Mo: Full Speed Ahead

Brandon Jennings

Bottom line: Full speed ahead, as far as Cheeks is concerned.

“That hasn’t changed,” he said of his vision for molding the Pistons. “I want to create turnovers. I want to get out in the open court. We’ve got some runners. We’ve got some athletes. We want to utilize those guys in those areas. We clearly have some big guys down low that can run. (Greg) Monroe and (Andre) Drummond, they can get down the floor.

“The vision I had when I first got here hasn’t changed. It’s just been enhanced, really, with Josh and Brandon and people like that who can get out in the open court and get out and play. I’m looking forward to it.”

The four players Cheeks cited – Smith, Jennings, Monroe and Drummond – will very likely be in the opening night starting lineup when the Pistons host Washington on Oct. 30. Other rotation spots, though, will be up for grabs in what Cheeks foresees as a throwback training camp.

“This is probably what in the old-school days, training camp was about, is competition – competing for spots, competing for minutes, and it gets no better than this right here when you have a lot of guys who can play different positions and in order to get minutes they have to be able to beat out another guy,” he said. “Over the years, this is what training camp has been about, competing. This training camp will be like years ago where you have guys who have to actually compete for a spot. Once you figure out who’s going to be playing, then you figure out where they play.”

Cheeks understands that eight new players and an essentially all-new coaching staff – John Loyer is the only holdover among a staff unveiled Wednesday, with longtime Cheeks acquaintance Henry Bibby the notable addition to the core staff that was in place during Orlando Summer League – it might take time for the wrinkles to be ironed out. He said he’ll lean on veterans and holdovers to smooth the transition. His bond with Jennings will be especially critical, of course, as he slides in as Pistons point guard.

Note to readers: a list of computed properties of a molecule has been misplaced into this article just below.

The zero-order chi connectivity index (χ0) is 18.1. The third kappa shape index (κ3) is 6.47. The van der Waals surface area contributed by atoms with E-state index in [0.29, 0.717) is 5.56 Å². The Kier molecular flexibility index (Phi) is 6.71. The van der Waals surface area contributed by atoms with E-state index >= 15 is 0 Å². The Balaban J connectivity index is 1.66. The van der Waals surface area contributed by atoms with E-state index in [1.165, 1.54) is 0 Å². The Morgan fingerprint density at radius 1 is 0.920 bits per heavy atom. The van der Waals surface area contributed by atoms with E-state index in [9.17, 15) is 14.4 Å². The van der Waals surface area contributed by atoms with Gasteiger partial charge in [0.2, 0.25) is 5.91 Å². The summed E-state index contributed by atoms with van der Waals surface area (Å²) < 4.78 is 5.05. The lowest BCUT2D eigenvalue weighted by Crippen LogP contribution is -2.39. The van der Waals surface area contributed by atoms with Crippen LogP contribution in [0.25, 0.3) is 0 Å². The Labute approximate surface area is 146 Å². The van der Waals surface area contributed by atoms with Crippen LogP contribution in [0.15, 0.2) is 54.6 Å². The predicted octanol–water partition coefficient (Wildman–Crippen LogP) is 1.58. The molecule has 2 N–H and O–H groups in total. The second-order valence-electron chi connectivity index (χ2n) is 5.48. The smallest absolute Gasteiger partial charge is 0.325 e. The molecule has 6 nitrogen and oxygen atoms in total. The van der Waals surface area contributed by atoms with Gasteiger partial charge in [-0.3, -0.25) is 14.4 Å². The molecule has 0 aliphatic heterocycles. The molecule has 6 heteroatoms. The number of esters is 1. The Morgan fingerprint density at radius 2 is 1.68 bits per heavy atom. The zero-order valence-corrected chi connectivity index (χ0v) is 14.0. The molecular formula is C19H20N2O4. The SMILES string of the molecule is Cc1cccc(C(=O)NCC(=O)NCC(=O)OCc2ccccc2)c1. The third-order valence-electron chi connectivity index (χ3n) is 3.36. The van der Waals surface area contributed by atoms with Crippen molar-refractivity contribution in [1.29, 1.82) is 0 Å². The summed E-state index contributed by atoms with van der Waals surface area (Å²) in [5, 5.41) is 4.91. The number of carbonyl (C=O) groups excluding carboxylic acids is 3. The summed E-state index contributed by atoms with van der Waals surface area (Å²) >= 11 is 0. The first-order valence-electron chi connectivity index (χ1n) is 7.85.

“I’m not necessarily going to mold him,” Cheeks said, “I just want to enhance his game. He’s a pretty good player already. Certain things he’s been doing before, hopefully he can continue doing those things, and some of the things he hasn’t been doing, I can help him in those areas. Most important is running your basketball team. That’s what your point guard has to do and the people around you he’s playing with have to be very comfortable with him doing that. I’m pretty confident I can help him in those areas.”

Cheeks said he won’t designate anyone as his lead assistant coach – “We’re all here to help us win,” he said – and won’t assign anyone as defensive or offensive assistants. But, he said, “There are some guys I’m very comfortable with on the offensive end and some guys I’m very comfortable with on the defensive end. I don’t necessarily split ’em up that way, but their suggestions are probably used a little bit more because they’re pretty good in those areas.”

He said Bibby, a former Philadelphia 76ers teammate, “brings a wealth of knowledge, particularly on the defensive end.” Loyer, who worked under Cheeks in both Portland and Philadelphia, was Lawrence Frank’s lead offensive assistant coach. Maz Trakh coached the Summer League team. Those three figure to join Cheeks on the bench, with player development coaches Rasheed Wallace and Bernard Smith behind them.

Kamran Sufi, who has spent the past three years in the Chinese Basketball Association and before that was a D-League coach, will be the team’s advance scout. Raman Sposato, who worked under Cheeks in Portland and spent the past eight years with the Los Angeles Clippers, is the video coordinator.